The tax incentive package assembled by Gov. Brian Sandoval to woo Tesla’s “Gigafactory” battery plant is unprecedented in size and scope for the state of Nevada and is one of the largest in the country.
The overall value to Tesla is estimated to be $1.25 billion over 20 years—a figure that is more than double the $500 million package CEO Elon Musk said would be required to draw the company.
If the deal is approved by the Nevada Legislature, Tesla will operate in the state essentially tax free for 10 years.
In exchange, the company must invest a minimum of $3.5 billion in manufacturing equipment and real property in the state—a threshold that is much lower than the $10 billion state officials say they expect the company to invest in Nevada over the next two decades.
This is a big financial deal, one that Nevada apparently doesn’t want to let get away. If approved, this would be the tenth largest tax break offered by a state to a corporation:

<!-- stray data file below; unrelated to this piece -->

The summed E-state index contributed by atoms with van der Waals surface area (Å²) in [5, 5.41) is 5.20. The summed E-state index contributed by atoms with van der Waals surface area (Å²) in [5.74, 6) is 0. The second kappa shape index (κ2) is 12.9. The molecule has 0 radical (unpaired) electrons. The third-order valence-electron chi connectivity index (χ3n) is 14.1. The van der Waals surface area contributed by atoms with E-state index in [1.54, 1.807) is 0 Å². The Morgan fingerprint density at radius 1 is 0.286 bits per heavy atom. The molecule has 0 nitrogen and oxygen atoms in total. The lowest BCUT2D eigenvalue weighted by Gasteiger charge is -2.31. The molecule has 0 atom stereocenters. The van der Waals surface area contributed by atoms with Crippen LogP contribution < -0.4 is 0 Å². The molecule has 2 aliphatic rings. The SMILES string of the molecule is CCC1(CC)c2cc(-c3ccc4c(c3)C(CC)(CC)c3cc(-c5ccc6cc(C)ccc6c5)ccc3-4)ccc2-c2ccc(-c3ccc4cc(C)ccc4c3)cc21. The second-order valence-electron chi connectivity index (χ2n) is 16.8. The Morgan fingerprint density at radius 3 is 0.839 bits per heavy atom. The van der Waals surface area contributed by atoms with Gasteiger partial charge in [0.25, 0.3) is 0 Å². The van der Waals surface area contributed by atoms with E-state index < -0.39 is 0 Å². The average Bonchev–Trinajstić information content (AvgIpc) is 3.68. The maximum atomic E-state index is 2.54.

If approved by the Legislature, the tax incentive package would be the 10th largest in the country, according to data compiled by Good Jobs First, a labor-backed non-profit that analyzes tax incentives. Here are the current top 10 tax incentive deals in the country:
- Washington: Boeing, $8.7 billion
- New York: Alcoa, $5.6 billion
- Washington: Boeing, $3.2 billion
- Oregon: Nike, $2 billion
- New Mexico: Intel, $2 billion
- Louisiana: Cheniere Energy, $1.7 billion
- Pennsylvania: Royal Dutch Shell, $1.65 billion
- Missouri: Cerner Corp., $1.64 billion
- Mississippi: Nissan, $1.25 billion
It would be interesting to know a few things:
1. What happens if Tesla does not provide the jobs or the value projected? Does their tax break adjust downward accordingly?
2. Who is Nevada competing against and what are their offers? With such high stakes, it wouldn’t be unheard of for a party to overbid against themselves.
3. What do Nevada residents think of this? Tesla could lead to jobs and tax revenues a decade down the road but this is a lot of potential revenue that a corporation will benefit from.
With this kind of money being thrown around (or at least theoretically available), don’t most municipalities and states have to play this game in order to attract businesses? And in the long run, who can keep up with this competition?